The following is from the diary of Bertha Maude Anderson before she became Inzared Queen of the Elephant Riders. The year is 1842, when Bertha was ten years old, seven years before the saga begins.
I woke up, stretched my arms in the cotton nightgown I wore, jumped out of bed and dressed quickly. It was cold in the loft of our cabin and although Ma and Pa were up and building a fire, I knew I had chores to do. It’s Christmas, I thought. Just once I wish we had money so I could buy somethin’ for Ma, Pa, and Ezra. I climbed down the ladder to the main room below, where I could already hear Ma making preparations for breakfast. My brother and me donned coats, hats and mittens and headed for the barn, wading through the fresh snow that had fallen during the night.
“Bertha, Ezra, get your chores done and get in for breakfast.” Could always hear Ma’s voice wherever I was because it carried and echoed through the hills surrounding our home. ‘Course, sometimes I ignored it. We lived in Brower’s Gap, North Carolina, where there wasn’t many folks with money enough to do Christmas for their families.
“Be there in a minute,” Ezra shouted, winking at me. Watched my brother pull the cow’s teat and squirt a perfect line of milk into the barn cat’s mouth. They’d been doing this ever since I could remember and the cat waited anxiously each mornin’ for the milking to begin. In the cold months we seldom took long in the barn, but the cow still had to be milked and fed and the horse and mule droppings cleaned up before we forked down hay from the loft and gave them a little grain. We left the pigs because they got leftover scraps from our meager meals along with some mash. We headed to the Chicken Coop and gathered eggs before we filled the feeders.
I stopped to drink in the beauty of the mountains. As far as I could see there was a world of white. It was wooded all around our farm and our closest neighbor was a couple of miles away. Raised my eyes heavenward and begged God to help me find gifts for my family.
“Come on, Bertha,” Ezra shouted, as he stamped his way to the house. I’m hungry and all you want to do is stand out in the cold. What’s wrong with you, girl?”
“Nothin’”, I replied, as I followed him to the cabin. Must have been about ten years old at the time, as I recollect. Life was hard up here on the mountain and although I loved it I also hated it. Love because it was so beautiful and hate because we were so far removed from the rest of the world and we barely eked out a livin’.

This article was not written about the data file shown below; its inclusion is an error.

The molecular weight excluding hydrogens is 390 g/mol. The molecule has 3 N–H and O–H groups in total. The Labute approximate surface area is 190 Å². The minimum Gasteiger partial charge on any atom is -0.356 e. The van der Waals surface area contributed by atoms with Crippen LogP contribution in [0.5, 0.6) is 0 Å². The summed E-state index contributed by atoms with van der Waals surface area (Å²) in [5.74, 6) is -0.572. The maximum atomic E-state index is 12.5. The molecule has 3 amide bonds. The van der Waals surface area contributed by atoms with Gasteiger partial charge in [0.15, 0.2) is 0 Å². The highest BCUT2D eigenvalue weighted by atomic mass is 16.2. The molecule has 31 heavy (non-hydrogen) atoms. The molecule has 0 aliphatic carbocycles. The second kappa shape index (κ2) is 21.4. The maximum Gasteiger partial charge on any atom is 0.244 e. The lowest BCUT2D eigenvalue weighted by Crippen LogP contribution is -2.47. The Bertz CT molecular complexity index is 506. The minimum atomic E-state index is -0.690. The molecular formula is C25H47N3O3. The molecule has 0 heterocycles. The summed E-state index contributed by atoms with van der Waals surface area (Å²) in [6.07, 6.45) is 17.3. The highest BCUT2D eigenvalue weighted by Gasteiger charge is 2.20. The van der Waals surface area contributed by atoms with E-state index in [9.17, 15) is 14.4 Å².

We entered the house and a blast of icy wind followed us in. We shook the snow off our clothes, washed up and set at the table for breakfast. It was just like any other day and I tried to keep my feelin’s to myself. Seemed like Christmas was forgotten.
My Pa blessed the food and we inhaled the hot cornmeal mush and biscuits Ma made every morning. It was warm and filling and I was beginnin’ to thaw out since the fire in the fireplace was putting out plenty of heat by now. Still, snow and wind blew in through the logs of the cabin where the chinking had worn away. We’d grown used to it, but it was uncomfortable, all the same.
Helped Ma clean up while Ezra and Pa went hunting. They hoped to find a fat deer to eat through the lean months of winter.
“Ma,” I said. “Can I go outside for a little while?”
She usually said no and gave me one task or another to help her with, but, strangely enough, she said “You can go out for a while but be back here in time to help me with the noon meal. Your brother and Pa will be hungry when they get in from huntin’”.
Quickly, I put on my damp leggings, hat and mittens. “Come on Beau”, I called to our old dog, who lay on a hand-woven rug next to the fireplace.” Excited to go along with me he bounded to the open door and jumped into the swirling cloud of snow.
We made our way into the woods in the opposite direction from the one Pa and Ezra had taken. Had lots of time to think in this nothingness, this pristine world of snow diamonds that surrounded me.
The snow was gettin’ deeper now and I tired as we trudged along. Suddenly I spied red berries peeking through snow. Holly Berries, I thought. Might be I can make a bouquet for Ma to enjoy and the table will be real pretty. Very carefully I dusted the snow off the tops and carefully picked several stems and held them tightly as I walked, so as not to lose a single red berry.
Old Beau and me traipsed farther into the woods, where I noticed a piece of wood that must have fallen off one of the trees, but now had no branches and looked to be well-seasoned. “Ezra will love this,” I said to the dog. “He’s always carvin’something or other.” I was doing good but saw nothing that my Pa would like. I imagined his work-worn hands as he sat in the old rocker by the firelight, dozing off and on. He was always tired from all the hard work he did. I searched high and low but nothing caught my eye.
Was then I remembered the stone, the special one I’d found in the crick last summer. It was different, with flecks of gold, black and pink. I put it for safekeeping in a hole in a tree by the river so I could rub it and daydream. I called it the wishing stone. It was off apiece, but Old Beau and me turned toward the crick and waded through the snow that had become heavier and deeper than when we left. Finally reached the tree, put my hand in the hidey-hole and retrieved the stone. It glittered in the snow on my mitten and I thought again how pretty it was.